Websters has reopened as the city’s newest theatre, formerly the Lansdowne Parish Church, an A-listed Gothic Revival church built by John Honeyman in 1863. This is an exceptional building which is in need of a new life and restoration. It has taken on a new role in the West End offering a theatre space seating 182 people, with supporting facilities throughout the building.
The name Websters was picked for the new theatre to pay homage to the designer of the church’s stained glass, Glasgow artist Alf Webster (1883-1915). Click here to see a biography of Alfred Webster and view his stained glass.
Websters was initially developed thanks to a small loan from the Architectural Heritage Fund. Work started early in 2014, creating its own momentum as other sources of funding support are found. The building is a very prominent and beautiful Glasgow landmark.
The project is being promoted by FACT THREE a registered charity set up by the trustees responsible for Cottiers Theatre, previously Dowanhill Church, also in the West End, a project that has been hugely successful. Websters will be similar to Cottiers and the retention of the original church hall space will give it a very strong community focus.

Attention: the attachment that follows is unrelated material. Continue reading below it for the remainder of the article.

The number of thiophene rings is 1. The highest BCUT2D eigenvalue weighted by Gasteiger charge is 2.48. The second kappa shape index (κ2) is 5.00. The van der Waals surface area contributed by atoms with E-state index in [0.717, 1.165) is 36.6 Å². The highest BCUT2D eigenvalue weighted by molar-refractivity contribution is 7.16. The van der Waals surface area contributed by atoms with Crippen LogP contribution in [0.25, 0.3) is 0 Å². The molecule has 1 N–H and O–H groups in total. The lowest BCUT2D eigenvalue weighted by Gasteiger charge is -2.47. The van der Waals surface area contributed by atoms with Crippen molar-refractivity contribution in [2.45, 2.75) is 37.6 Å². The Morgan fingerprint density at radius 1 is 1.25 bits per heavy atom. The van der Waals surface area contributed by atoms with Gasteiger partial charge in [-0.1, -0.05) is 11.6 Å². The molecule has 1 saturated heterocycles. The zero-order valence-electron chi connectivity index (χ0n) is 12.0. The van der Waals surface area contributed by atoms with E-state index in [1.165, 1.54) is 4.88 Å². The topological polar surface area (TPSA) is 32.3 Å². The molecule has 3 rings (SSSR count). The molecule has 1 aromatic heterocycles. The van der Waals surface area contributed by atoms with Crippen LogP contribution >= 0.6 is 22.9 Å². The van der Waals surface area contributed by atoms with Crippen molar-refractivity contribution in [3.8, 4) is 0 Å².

The seats are numbered and arranged in rows, with row BB closest to the stage. Rows BB, AA and A are at ground level.
All green seats are available on sale.
Row B is the first row of the raised seating bank, with the remaining rows going up one step at a time until row L.
Websters Theatre is named after the stained glass designer Alf Webster.
Webster produced some of his finest work in the building before his tragic death in World War 1 in 1915 at the age of 31.